A senior fellow who specializes in topics such as race relations at the Hoover Institution of Stanford University, Shelby Steele grew up in an era of segregation in the 1950s and 1960s in the south side of Chicago. He lived across the street from white families all his life, but neither they nor his interracial family ever dared cross to the other side. After the civil rights movement of the 1960s, when black people were finally given the right to vote, Steele said it then came time for black people to finally be “left alone,” unaffected by racism and unburdened by the oppressiveness of liberalism.
“Real racism has become such a small problem,” he said in a talk at the college on Tuesday. Steele added that the left, dominated by whites, craves the moral authority lost after the 1960s. After that period, white America “fell” from having any moral high-ground after being held accountable for the centuries of horrid oppression of black people by slavery, racism and segregation.
“I say to whites: stop making the mistake of believing in all these stupid idealisms,” such as inclusion, multiculturalism and social justice, he said. These idealisms have only tried to bring legitimacy back to “white America” and “white institutions,” he added. “Liberalism came up with these ideas because America was fallen, and America needed moral authority to work.”
Dean of Equity and Inclusion Chris Hunt wrote in an email that the effects of America’s history of racism are present in today’s world and can’t be ignored.
“In my experience, the notion that we do not live in a racialized society just isn’t an idea that is based on reality and does not account for our history as a nation,” he wrote. “That history should not define us, but we cannot neglect its impact in our daily lives.”
Steele professed his opposition to affirmative action and other social programs put in place by the government to counteract discriminatory effects of institutional and systemic racism. He said that these programs strip away from minorities their personal responsibility for their own success.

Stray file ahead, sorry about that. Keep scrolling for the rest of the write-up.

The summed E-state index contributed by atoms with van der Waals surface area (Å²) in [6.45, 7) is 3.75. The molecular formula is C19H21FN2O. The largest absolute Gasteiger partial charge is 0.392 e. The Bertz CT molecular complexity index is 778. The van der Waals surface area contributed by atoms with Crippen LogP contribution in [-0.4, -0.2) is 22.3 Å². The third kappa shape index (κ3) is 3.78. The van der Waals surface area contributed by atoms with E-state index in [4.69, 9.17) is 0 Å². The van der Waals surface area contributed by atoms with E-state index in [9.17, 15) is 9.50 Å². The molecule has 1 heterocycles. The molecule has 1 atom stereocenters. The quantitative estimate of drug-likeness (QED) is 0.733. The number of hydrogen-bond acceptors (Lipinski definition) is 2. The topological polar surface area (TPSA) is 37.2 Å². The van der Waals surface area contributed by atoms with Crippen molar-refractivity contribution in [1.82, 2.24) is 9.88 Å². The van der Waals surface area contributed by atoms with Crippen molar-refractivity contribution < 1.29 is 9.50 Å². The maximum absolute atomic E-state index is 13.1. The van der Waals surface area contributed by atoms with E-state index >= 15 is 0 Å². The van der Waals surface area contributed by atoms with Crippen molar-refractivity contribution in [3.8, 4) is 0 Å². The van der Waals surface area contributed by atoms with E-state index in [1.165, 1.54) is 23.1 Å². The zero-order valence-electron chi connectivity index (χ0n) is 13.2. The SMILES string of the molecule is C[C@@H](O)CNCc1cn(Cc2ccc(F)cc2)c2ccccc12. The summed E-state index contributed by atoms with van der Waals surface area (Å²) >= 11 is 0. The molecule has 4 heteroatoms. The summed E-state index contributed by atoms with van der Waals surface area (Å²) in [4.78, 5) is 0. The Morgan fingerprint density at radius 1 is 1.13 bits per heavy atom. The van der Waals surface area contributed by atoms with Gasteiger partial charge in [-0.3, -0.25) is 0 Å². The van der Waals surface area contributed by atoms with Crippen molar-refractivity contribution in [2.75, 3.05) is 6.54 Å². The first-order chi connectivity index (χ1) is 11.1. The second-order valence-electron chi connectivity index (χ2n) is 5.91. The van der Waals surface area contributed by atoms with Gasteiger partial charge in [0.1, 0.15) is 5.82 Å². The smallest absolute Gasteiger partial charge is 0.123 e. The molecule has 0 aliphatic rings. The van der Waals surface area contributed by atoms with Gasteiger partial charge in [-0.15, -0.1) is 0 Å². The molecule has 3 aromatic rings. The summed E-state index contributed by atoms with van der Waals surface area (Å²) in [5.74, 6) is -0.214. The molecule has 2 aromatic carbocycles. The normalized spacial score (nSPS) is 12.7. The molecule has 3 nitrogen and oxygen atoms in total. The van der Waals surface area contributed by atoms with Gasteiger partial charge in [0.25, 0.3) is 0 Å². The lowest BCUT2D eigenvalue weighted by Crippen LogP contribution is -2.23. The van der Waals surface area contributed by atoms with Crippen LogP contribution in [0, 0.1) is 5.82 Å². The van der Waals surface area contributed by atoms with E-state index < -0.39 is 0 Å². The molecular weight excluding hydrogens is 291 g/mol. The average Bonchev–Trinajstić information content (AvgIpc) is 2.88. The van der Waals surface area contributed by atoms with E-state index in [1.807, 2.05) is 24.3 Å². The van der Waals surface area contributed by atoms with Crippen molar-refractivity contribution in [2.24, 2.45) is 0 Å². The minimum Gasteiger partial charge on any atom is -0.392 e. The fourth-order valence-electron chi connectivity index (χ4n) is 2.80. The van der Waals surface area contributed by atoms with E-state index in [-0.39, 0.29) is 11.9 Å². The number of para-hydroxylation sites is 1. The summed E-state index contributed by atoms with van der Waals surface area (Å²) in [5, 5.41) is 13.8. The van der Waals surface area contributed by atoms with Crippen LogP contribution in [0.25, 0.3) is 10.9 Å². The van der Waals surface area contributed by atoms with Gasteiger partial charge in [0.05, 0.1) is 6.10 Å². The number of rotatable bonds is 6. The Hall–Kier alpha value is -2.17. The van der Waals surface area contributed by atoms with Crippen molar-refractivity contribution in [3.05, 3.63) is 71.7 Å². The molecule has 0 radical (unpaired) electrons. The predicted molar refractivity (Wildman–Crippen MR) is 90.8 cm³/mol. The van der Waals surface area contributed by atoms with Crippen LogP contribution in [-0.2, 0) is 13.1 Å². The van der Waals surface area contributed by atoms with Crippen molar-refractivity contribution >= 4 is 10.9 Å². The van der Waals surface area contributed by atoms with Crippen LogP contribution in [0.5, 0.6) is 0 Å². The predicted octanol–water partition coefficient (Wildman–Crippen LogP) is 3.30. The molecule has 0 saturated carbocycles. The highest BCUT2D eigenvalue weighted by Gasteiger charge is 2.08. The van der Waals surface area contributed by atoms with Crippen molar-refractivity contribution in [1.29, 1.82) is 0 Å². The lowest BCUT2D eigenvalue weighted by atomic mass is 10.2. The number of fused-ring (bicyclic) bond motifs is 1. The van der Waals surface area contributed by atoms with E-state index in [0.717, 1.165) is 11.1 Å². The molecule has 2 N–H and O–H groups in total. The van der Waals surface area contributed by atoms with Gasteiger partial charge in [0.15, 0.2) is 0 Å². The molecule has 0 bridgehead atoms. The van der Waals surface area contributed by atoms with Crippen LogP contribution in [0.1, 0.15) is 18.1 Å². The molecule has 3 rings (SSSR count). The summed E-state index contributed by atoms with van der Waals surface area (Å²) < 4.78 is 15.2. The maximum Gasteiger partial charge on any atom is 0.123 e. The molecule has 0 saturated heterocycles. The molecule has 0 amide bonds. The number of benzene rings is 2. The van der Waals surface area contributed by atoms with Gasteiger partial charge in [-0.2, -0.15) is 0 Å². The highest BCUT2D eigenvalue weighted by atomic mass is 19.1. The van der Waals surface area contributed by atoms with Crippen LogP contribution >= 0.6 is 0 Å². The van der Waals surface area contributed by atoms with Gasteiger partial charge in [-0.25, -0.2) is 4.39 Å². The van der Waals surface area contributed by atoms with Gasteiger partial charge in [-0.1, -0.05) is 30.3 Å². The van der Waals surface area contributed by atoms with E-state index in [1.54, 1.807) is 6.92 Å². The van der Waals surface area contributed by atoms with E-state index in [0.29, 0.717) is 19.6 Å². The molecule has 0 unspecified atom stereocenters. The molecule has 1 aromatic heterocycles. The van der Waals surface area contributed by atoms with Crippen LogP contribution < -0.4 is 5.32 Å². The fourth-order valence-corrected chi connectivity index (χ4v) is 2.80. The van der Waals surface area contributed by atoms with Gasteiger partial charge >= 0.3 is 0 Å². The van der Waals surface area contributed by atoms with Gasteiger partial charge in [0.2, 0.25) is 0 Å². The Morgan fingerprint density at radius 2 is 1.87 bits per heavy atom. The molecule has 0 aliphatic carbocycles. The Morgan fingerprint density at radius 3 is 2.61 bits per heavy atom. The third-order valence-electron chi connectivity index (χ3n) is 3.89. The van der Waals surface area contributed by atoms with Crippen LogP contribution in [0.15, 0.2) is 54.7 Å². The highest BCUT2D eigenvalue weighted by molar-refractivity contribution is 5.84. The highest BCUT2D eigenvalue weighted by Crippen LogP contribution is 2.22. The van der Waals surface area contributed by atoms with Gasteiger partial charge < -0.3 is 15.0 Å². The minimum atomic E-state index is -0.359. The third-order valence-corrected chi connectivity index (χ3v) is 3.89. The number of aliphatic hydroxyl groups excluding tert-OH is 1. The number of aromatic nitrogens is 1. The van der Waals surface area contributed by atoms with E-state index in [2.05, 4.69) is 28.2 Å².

“I hate affirmative action with every fiber of my being, because racial preferences stigmatize black people as inferior,” and then ask them to perform well after admitting students only “because of their pigmentation,” Steele said in an interview.
Jovante Anderson ’19 attended Steele’s talk and acknowledged that Steele’s critique of liberalism is founded, because it does continue to oppress blacks. However, Steele’s argument fell short for Anderson by failing to address that society contains racial, class-related and other structural “imbalances.”
“I think where [Steele] goes wrong is falling back to very historical solutions, this idea that ‘I can pull myself up by my bootstraps and I will be okay.’ I think that is where his argument really falls apart,” Anderson said.
Despite having good grades, “I didn’t have the money to come [to Lafayette]. No amount of pulling up myself by the bootstraps would have gotten me here. So I think he misses that…there are structural imbalances that no matter how much I hold myself accountable as a person, if those things are not addressed, then there is no moving forward from that,” he added.
Steele said that the gap between blacks and whites in college dropout rates demonstrate that social programs such as affirmative action in college admissions supposedly benefitting black people actually put them at a disadvantage to succeed. The U.S. News and World Report reported in 2016 that as of 2013, 46.8% of black students at four-year public universities graduated while 64.7% of whites did.
“America cannot live up to its promises to minorities until we are treated exactly the same as everybody else,” Steele said.
President Alison Byerly said that race is among a variety of attributes the college takes into account in the admissions process.
“It’s important to represent a variety of groups that are underrepresented,” she said. “I think that opponents of affirmative action, among other things, don’t understand that the college admissions process always takes into account lots of factors, of which race is one. The field that you’re studying is one. Your relationship to the college and whether your parents were alums is also one that gets taken into account.”
“Opposition to affirmative action is typically not a well-informed view of how higher education admissions actually works,” she added.